Viking Cruises Wellness Garden
The other two gardens that I loved, were the Welcome to Yorkshire Garden and The Trailfinders South African Wine Estate Garden, both garden resonating with me on a very personal level, as my family and I have lived in Yorkshire for over 30 years (it’s my adopted county), I’m now in North Wales as many readers will know, and I was born in South Africa. The Yorkshire garden won a Gold Medal and also an award for the best constructed in the show; designed by Mark Gregory, the garden is:
“inspired by the Yorkshire Dales, a picturesque area that epitomises the essence of the county, and is world-famous for artisan Wensleydale cheeses, quintessential buttercup meadows and rich flora. Set on the edge of a woodland, a tumbling beck runs past a stone bothy into soft pastures. The colour scheme has hints of purple, pink and white with a mixture of dense and varied planting. Dry limestone walls dissect the meadow land and separate the bothy, with its cultivated and romantic cottage garden, from the natural landscape”
“Flowers and produce abound – from a flowering wisteria to magnificent cabbages – showing how the gardener has used every available space, even using an old tank as a water-butt with the tap housed in the stone walls”
“Particular attention to detail has been lavished on the limestone walls, with seams of larger ‘through stones’ holding more irregular shaped stones in place – a particular detail of the walling from the Wensleydale area”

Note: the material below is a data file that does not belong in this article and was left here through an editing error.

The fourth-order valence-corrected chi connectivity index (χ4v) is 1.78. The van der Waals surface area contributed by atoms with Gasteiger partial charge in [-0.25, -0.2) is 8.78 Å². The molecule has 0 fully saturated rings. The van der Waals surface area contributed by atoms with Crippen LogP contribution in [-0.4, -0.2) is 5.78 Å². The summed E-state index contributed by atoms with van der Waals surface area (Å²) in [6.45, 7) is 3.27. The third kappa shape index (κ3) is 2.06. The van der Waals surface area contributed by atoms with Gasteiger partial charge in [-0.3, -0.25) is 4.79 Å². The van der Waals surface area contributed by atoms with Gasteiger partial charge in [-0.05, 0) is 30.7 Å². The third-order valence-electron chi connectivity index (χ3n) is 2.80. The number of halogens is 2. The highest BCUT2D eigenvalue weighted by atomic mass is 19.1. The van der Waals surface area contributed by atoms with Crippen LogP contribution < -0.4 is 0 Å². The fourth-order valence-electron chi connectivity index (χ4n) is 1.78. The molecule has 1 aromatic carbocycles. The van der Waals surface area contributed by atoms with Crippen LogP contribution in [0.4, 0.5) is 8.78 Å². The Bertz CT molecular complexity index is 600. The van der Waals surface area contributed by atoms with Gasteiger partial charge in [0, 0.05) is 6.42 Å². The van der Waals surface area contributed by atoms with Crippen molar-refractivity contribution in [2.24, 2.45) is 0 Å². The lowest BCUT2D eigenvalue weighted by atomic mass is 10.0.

“At the rear of the garden, the babbling brook emerges from under a boulder, backed by dense woodland planting of larch, elder and hazel being a natural area for wildlife to feel at home”
The South African wine estate garden is very reminiscent of scenes I grew up with, and the lovely little Cape Dutch house sets off the garden so beautifully and poignantly. Designed by Jonathan Snow, the garden won a Gilt Silver medal and is described as: “The winelands of South Africa’s Western Cape are instantly recognisable and strikingly beautiful. This garden is a snapshot of a traditional South African wine estate. A charming Cape Dutch homestead with a terracotta-tiled terrace leads down steps into a formal, romantic garden, then through a gate to a vineyard. Beyond the vineyard is a representation of the wild and beautiful fynbos landscape. Plants of the fynbos including agapanthus, gladioli, kniphofias and pelargoniums are shown growing in their natural environment – among an evergreen, leathery-leaved Mediterranean-type shrubland with occasional splashes of bright colours and exotic-looking flowers. In contrast, the manicured, domestic garden contains calmer, softer tones with more lush, fresh foliage. Representing an area of recently burnt fynbos, bright bulbs, seedlings and resprouting plants can be seen growing among the blackened remains of older vegetation”